Prenatal Diagnosis Center
What Are Screening Tests and What Types Are Available?
Screening tests have been designed to identify women who are at an increased risk of having babies with certain chromosomal abnormalities like Down syndrome, selected inherited diseases like cystic fibrosis or thalassemia, or physical birth defects like spina bifida. These tests pose no risk to the pregnancy and identify many but not all women who are carrying fetuses affected with the conditions that are being screened.
There are a series of individual markers used to identify women carrying fetuses likely to be affected with Down syndrome or other problems. Screening tests are used to adjust your risk based on your age. Proteins in a pregnant woman’s blood and/or ultrasound can be combined in various ways to assess the risk for Down syndrome. Each test has specific benefits and your genetic counselor will help you decide which test, if any, may be right for your pregnancy. All of these screening tests are non-invasive, with no increased risk for miscarriage. Individual tests offered at our center include:
Full Integrated Screen
Integrated Screen is a screening test that looks at both first and second trimester markers to assess the risk for Down syndrome and trisomy 18. This test also assesses the chance for open neural tube defects, such as spina bifida in a pregnancy. Integrated screening consists of two phases:
- The first phase is performed at 10-14 weeks of pregnancy. The specialized NT ultrasound is used to measure the amount of fluid underneath the skin at the back of the fetus’ neck. Also, the mother’s blood is drawn at this time.
- The second phase is performed at 15-20 weeks of pregnancy and consists of an additional blood test and a detailed ultrasound at 18-20 weeks.
The Full Integrated Screen is an option available at the Prenatal Diagnosis Center.
It is important to note that this is only a screening test, not diagnostic. Most women with a positive screening test result are carrying a healthy baby. Women with a positive test result are subsequently offered diagnostic testing.
Read more about Full Integrated Screen and other Prenatal Screening from the California Department of Public Health's California Prenatal Screenng Program.
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An ultrasound examination uses high frequency sound waves to create a visual image of fetal structures. Extensive studies to date show no evidence of ill effects or harm to the fetus by these sound waves. Other studies have shown that it is possible to detect many birth defects early in pregnancy that would otherwise go undetected until birth. The ultrasound also allows evaluation of the number of fetuses present, fetal growth, due date confirmation, determination of placental position, and other information about the pregnancy that can be useful to you and your doctor.
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In pregnancies that are at increased risk for congenital heart disease, we can perform a detailed evaluation of the fetal heart structure, called a fetal echocardiogram. In most cases, a fetal echocardiogram can detect serious life-threatening congenital heart abnormalities.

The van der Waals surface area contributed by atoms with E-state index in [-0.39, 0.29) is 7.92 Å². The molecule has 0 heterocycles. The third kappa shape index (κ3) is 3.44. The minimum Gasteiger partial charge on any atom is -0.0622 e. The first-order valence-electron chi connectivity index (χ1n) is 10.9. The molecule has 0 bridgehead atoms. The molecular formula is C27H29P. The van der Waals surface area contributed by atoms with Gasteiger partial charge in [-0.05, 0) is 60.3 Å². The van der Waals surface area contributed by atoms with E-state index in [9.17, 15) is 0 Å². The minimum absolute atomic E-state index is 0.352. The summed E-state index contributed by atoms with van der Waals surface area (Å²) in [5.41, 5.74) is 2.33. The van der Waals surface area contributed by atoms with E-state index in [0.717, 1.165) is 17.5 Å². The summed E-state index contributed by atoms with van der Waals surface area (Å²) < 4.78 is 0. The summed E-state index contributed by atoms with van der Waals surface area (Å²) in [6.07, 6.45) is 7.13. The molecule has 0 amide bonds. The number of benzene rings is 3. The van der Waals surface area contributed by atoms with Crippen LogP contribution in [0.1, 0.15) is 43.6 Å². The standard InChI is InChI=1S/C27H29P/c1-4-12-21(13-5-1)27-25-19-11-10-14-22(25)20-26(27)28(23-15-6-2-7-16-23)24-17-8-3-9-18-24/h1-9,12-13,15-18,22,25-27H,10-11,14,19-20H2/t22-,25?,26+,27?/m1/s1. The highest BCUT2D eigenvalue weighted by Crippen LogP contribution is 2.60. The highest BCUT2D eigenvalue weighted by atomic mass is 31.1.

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Targeted Ultrasound Examination
In pregnancies at increased risk for specific genetic conditions or physical abnormalities, ultrasound may be used to examine a specific organ system or part of the body in an attempt to detect these problems before birth. This is called a targeted ultrasound examination.
All of our ultrasound equipment is leading-edge and of the highest caliber (GE Voluson™ and Siemens Sequoia™). We have the capacity to perform 3-D evaluations of fetuses at all of our offices. Three-dimensional ultrasound can be useful to better delineate certain birth defects and to help patients visualize the findings.
A thorough ultrasound examination is performed on all patients at the Prenatal Diagnosis Center before they undergo any genetic diagnostic procedure. The ultrasound is also used to guide the CVS or amniocentesis procedures. Our Ultrasound Department is accredited by the American Institute in Ultrasound Medicine (AIUM).
As with virtually all medical tests, ultrasound is not perfect. Because of factors that can develop later in pregnancy or interfere with the ability to clearly see all of the internal fetal structures, not all birth defects will be detected with this technology.
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Individuals may have an increased chance of being a carrier of some genetic diseases based on their ethnic background. For example, cystic fibrosis (CF) is more common in Caucasians and thalassemia is more common in Asian patients. Other individuals may be at risk for an inherited disorder because it is present in their family. Our genetic counselors will discuss what carrier screening options may be appropriate for you. These tests usually involve a simple blood test.
Read more about Genetic Tests & Screens from Genzyme Genetics.
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